CaT1 and the calcium release-activated calcium channel manifest distinct pore properties.
SourceJournal of Biological Chemistry, 276, 51, (2001), pp. 47767-70
Article / Letter to editor
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Journal of Biological Chemistry
SubjectRegulation of salt and water reabsorption in the renal collecting duct; Regulatie water en zouttransport in de verzamelbuis van de nier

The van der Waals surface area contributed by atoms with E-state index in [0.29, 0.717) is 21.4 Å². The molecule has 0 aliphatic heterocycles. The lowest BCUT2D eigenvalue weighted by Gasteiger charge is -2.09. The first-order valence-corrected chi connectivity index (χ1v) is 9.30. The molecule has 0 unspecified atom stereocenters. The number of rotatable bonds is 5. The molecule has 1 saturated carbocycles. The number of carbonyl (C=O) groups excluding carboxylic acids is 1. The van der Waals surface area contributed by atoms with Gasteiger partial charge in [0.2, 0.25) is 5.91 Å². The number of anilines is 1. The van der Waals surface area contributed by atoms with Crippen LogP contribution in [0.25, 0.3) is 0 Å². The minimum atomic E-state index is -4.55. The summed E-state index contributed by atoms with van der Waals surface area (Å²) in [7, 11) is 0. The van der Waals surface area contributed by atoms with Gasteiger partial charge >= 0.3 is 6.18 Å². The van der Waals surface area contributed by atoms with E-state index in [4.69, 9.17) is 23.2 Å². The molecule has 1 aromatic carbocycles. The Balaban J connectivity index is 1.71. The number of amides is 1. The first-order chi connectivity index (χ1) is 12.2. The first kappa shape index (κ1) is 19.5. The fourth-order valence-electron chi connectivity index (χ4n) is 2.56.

The calcium release-activated calcium channel (CRAC) is a highly Ca(2+)-selective ion channel that is activated on depletion of inositol triphosphate (IP(3))-sensitive intracellular Ca(2+) stores. It was recently reported that CaT1, a member of the TRP family of cation channels, exhibits the unique biophysical properties of CRAC, which led to the conclusion that CaT1 comprises all or part of the CRAC pore (Yue, L., Peng, J. B., Hediger, M. A., and Clapham, D. E. (2001) Nature 410, 705-709). Here, we directly compare endogenous CRAC with heterologously expressed CaT1 and show that they manifest several clearly distinct properties. CaT1 can be distinguished from CRAC in the following features: sensitivity to store-depleting agents; inward rectification in the absence of divalent cations; relative permeability to Na(+) and Cs(+); effect of 2-aminoethoxydiphenyl borate (2-APB). Moreover, CaT1 displays a mode of voltage-dependent gating that is fully absent in CRAC and originates from the voltage-dependent binding/unbinding of Mg(2+) inside the channel pore. Our results imply that the pores of CaT1 and CRAC are not identical and indicate that CaT1 is a Mg(2+)-gated channel not directly related to CRAC.
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